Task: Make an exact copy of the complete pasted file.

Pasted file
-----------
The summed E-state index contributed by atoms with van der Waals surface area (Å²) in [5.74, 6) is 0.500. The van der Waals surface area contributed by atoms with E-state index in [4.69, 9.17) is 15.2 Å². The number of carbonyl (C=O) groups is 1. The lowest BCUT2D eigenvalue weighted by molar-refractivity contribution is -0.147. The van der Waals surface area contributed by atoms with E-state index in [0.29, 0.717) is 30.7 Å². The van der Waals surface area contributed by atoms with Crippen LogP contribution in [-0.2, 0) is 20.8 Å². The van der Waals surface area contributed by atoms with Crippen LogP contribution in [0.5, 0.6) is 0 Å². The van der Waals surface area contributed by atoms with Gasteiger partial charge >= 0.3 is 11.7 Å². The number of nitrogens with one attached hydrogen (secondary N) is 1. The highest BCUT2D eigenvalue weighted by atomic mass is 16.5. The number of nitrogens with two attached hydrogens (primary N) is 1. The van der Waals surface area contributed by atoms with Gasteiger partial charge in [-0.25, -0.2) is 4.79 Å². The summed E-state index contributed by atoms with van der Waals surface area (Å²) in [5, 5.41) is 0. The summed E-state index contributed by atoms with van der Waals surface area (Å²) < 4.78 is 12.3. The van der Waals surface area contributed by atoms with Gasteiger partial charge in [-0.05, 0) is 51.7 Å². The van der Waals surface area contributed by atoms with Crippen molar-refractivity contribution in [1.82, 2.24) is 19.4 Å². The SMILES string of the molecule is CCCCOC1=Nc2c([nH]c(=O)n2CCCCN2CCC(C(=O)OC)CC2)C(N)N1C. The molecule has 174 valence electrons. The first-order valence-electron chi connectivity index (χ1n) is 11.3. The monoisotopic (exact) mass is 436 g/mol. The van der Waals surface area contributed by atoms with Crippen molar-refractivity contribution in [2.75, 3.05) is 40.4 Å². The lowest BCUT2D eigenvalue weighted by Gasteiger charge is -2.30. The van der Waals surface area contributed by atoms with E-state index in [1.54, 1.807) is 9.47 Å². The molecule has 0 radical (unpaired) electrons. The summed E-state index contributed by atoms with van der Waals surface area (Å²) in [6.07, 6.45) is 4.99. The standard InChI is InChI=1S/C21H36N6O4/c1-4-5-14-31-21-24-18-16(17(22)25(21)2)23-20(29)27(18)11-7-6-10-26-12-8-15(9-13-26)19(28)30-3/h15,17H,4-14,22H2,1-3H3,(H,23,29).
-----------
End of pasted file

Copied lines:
The summed E-state index contributed by atoms with van der Waals surface area (Å²) in [5.74, 6) is 0.500. The van der Waals surface area contributed by atoms with E-state index in [4.69, 9.17) is 15.2 Å². The number of carbonyl (C=O) groups is 1. The lowest BCUT2D eigenvalue weighted by molar-refractivity contribution is -0.147. The van der Waals surface area contributed by atoms with E-state index in [0.29, 0.717) is 30.7 Å². The van der Waals surface area contributed by atoms with Crippen LogP contribution in [-0.2, 0) is 20.8 Å². The van der Waals surface area contributed by atoms with Crippen LogP contribution in [0.5, 0.6) is 0 Å². The van der Waals surface area contributed by atoms with Gasteiger partial charge >= 0.3 is 11.7 Å². The number of nitrogens with one attached hydrogen (secondary N) is 1. The highest BCUT2D eigenvalue weighted by atomic mass is 16.5. The number of nitrogens with two attached hydrogens (primary N) is 1. The van der Waals surface area contributed by atoms with Gasteiger partial charge in [-0.25, -0.2) is 4.79 Å². The summed E-state index contributed by atoms with van der Waals surface area (Å²) in [5, 5.41) is 0. The summed E-state index contributed by atoms with van der Waals surface area (Å²) < 4.78 is 12.3. The van der Waals surface area contributed by atoms with Gasteiger partial charge in [-0.05, 0) is 51.7 Å². The van der Waals surface area contributed by atoms with Crippen molar-refractivity contribution in [1.82, 2.24) is 19.4 Å². The SMILES string of the molecule is CCCCOC1=Nc2c([nH]c(=O)n2CCCCN2CCC(C(=O)OC)CC2)C(N)N1C. The molecule has 174 valence electrons. The first-order valence-electron chi connectivity index (χ1n) is 11.3. The monoisotopic (exact) mass is 436 g/mol. The van der Waals surface area contributed by atoms with Crippen molar-refractivity contribution in [2.75, 3.05) is 40.4 Å². The lowest BCUT2D eigenvalue weighted by Gasteiger charge is -2.30. The van der Waals surface area contributed by atoms with E-state index in [1.54, 1.807) is 9.47 Å². The molecule has 0 radical (unpaired) electrons. The summed E-state index contributed by atoms with van der Waals surface area (Å²) in [6.07, 6.45) is 4.99. The standard InChI is InChI=1S/C21H36N6O4/c1-4-5-14-31-21-24-18-16(17(22)25(21)2)23-20(29)27(18)11-7-6-10-26-12-8-15(9-13-26)19(28)30-3/h15,17H,4-14,22H2,1-3H3,(H,23,29).